What we’re building

A paper from the Money and Mental Health Policy Institute recommends that card providers offer customers the option to block gambling spending, to give people the power to help protect themselves from harm.

We’ve been working on a feature that lets people block transactions to gambling sites from being made on their Monzo account.

Turn on gambling block

People will be able to switch on the feature in the settings of their app, or by reaching out to someone in our customer support team.

Turning the feature on will mean that we block any payments you try to make to gambling merchants through Monzo, online and in person.

When you buy something with your Monzo account, each transaction is tagged with a code, that helps us identify the type of merchant you’re paying. We usually use these codes to sort your spending into categories.

So we can block specific transactions, we’ve put together a list of codes that will help us identify when your transactions are related to gambling. When the feature’s turned on, we’ll do our best to block any payments you try to make to these merchants.

Turn off gambling block

To remove the block, you’ll need to chat with customer support first. We’ll use that conversation to ask questions like, “Has your situation changed since you first switch the restrictions on?”

If you do decide to turn off the block, we’ll give you 48-hours before you can switch it off from the app yourself.

These measures add elements of ‘positive friction’ to the process, asking you to make some extra effort to lift the restrictions. We want to prevent people from switching it off impulsively, and give them the chance to understand the implications and make a considered decision.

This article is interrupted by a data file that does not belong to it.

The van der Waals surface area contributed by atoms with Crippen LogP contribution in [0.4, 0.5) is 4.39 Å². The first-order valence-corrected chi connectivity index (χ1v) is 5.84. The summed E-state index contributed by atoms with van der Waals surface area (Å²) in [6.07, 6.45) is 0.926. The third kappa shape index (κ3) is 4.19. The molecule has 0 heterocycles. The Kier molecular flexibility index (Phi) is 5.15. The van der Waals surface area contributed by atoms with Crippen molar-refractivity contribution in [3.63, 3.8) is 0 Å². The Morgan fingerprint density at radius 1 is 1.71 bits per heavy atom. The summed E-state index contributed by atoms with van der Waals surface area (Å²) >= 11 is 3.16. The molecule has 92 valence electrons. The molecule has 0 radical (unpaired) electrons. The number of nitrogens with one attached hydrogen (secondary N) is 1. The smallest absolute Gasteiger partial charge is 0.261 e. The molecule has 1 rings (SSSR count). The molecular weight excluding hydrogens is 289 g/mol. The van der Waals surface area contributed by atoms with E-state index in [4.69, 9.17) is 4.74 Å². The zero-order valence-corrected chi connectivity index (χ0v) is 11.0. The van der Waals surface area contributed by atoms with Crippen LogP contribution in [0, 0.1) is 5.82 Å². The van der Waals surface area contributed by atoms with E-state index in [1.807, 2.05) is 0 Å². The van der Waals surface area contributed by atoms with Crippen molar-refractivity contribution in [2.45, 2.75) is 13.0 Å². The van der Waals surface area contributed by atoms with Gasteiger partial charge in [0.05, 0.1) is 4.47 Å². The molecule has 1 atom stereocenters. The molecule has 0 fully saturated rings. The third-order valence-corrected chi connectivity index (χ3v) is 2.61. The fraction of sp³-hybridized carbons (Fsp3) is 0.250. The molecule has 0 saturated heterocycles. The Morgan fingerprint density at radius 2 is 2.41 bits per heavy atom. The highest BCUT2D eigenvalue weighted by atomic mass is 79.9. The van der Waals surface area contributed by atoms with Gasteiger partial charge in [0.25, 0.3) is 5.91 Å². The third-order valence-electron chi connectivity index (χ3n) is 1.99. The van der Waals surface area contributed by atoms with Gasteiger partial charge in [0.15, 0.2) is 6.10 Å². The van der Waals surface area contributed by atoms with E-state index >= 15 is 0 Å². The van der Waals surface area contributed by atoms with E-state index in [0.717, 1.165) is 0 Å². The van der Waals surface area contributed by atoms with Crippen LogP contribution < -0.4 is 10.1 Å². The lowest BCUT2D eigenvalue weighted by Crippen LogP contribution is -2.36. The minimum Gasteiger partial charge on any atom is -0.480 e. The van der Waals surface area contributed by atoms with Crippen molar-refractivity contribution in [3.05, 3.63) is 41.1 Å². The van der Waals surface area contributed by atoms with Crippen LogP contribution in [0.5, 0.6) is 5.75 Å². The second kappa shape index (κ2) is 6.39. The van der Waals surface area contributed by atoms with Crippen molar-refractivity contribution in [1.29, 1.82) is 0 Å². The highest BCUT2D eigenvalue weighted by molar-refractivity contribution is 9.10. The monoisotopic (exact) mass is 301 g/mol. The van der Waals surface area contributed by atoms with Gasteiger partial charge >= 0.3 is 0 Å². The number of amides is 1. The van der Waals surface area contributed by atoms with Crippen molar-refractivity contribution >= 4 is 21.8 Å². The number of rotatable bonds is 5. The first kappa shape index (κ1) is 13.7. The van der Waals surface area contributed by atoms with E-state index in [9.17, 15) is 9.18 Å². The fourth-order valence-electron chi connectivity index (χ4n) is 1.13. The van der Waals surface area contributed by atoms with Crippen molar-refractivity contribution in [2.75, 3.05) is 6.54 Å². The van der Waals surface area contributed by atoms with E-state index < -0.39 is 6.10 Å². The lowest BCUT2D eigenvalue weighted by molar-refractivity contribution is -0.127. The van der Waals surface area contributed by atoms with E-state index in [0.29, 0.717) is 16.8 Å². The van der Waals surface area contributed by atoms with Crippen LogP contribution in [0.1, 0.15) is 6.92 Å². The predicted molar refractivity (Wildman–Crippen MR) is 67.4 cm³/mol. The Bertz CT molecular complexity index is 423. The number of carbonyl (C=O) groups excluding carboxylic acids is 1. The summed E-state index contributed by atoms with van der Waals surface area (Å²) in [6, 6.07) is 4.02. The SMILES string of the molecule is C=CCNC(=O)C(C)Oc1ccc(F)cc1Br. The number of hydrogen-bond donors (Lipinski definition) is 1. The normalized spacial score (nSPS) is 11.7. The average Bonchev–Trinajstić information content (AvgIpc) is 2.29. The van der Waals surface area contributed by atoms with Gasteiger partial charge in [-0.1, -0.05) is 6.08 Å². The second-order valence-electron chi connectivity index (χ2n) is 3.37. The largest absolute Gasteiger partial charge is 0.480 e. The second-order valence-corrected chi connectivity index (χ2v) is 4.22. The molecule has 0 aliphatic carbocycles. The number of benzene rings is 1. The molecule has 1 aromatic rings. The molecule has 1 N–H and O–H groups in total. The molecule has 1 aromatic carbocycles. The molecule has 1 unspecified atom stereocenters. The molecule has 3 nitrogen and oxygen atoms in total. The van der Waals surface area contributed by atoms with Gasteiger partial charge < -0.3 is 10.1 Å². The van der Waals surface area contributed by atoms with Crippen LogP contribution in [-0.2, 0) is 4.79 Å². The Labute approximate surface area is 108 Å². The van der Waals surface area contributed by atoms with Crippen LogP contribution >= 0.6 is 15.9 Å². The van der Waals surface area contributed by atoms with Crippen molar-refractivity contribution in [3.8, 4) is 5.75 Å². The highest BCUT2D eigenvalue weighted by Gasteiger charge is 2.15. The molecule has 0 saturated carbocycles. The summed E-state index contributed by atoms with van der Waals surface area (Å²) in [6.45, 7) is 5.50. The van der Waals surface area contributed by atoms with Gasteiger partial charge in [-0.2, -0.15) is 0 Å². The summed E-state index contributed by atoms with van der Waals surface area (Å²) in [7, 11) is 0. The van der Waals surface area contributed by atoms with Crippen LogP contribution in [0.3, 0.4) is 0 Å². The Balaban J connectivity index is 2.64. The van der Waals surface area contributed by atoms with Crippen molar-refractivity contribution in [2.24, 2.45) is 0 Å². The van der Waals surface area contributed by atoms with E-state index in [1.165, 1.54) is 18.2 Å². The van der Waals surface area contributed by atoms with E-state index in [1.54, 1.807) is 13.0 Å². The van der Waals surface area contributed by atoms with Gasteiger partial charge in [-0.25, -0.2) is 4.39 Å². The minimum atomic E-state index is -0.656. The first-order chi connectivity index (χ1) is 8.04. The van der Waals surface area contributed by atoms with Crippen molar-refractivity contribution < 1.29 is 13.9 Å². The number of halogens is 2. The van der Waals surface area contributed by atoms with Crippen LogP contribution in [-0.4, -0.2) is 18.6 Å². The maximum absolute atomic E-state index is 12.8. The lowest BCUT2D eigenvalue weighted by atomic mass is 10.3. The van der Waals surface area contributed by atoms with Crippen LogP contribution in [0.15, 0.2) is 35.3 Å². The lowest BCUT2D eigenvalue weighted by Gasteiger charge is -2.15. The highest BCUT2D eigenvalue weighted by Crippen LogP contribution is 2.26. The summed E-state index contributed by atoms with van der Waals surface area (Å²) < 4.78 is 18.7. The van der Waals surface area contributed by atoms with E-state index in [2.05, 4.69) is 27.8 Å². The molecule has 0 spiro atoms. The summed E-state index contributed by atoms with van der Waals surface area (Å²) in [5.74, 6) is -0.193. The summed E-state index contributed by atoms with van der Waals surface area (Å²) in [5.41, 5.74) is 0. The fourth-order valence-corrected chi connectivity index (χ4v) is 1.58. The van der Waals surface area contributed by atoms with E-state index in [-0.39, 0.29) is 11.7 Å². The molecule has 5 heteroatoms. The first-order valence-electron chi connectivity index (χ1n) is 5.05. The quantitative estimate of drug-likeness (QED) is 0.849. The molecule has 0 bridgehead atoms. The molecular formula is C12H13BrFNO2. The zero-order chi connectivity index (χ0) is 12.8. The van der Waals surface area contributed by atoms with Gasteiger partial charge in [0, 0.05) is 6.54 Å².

Of course this isn’t a perfect or catch-all solution. It won’t work for everyone, and there will always be ways for people to access their money and use it to gamble. We’ll continue to improve it once it’s launched. And in combination with other features, other self-exclusion schemes and the right support, we hope it will help.

Why are we doing this?

We want to develop features that prevent financial problems caused by gambling, rather than trying to support people once they’ve already happened. If we’re able to help people avoid or minimise problem debt, they’ll be able to avoid the stress and anxiety that come with financial difficulties. And if they’re able to stay out of debt, it means we don’t lose out as a business.

We believe allowing customers to manage their self-exclusion directly from their bank account will also give them more independence ownership over their recovery. And if our goal is to give people choice and control over their money, that includes giving you the option to choose how not to spend it.

Switching on the block directly from the app means that, once you’ve made the choice to self-exclude, you can block all gambling-related transactions from happening, straight from the source. We hope this will work well alongside other self-exclusion schemes.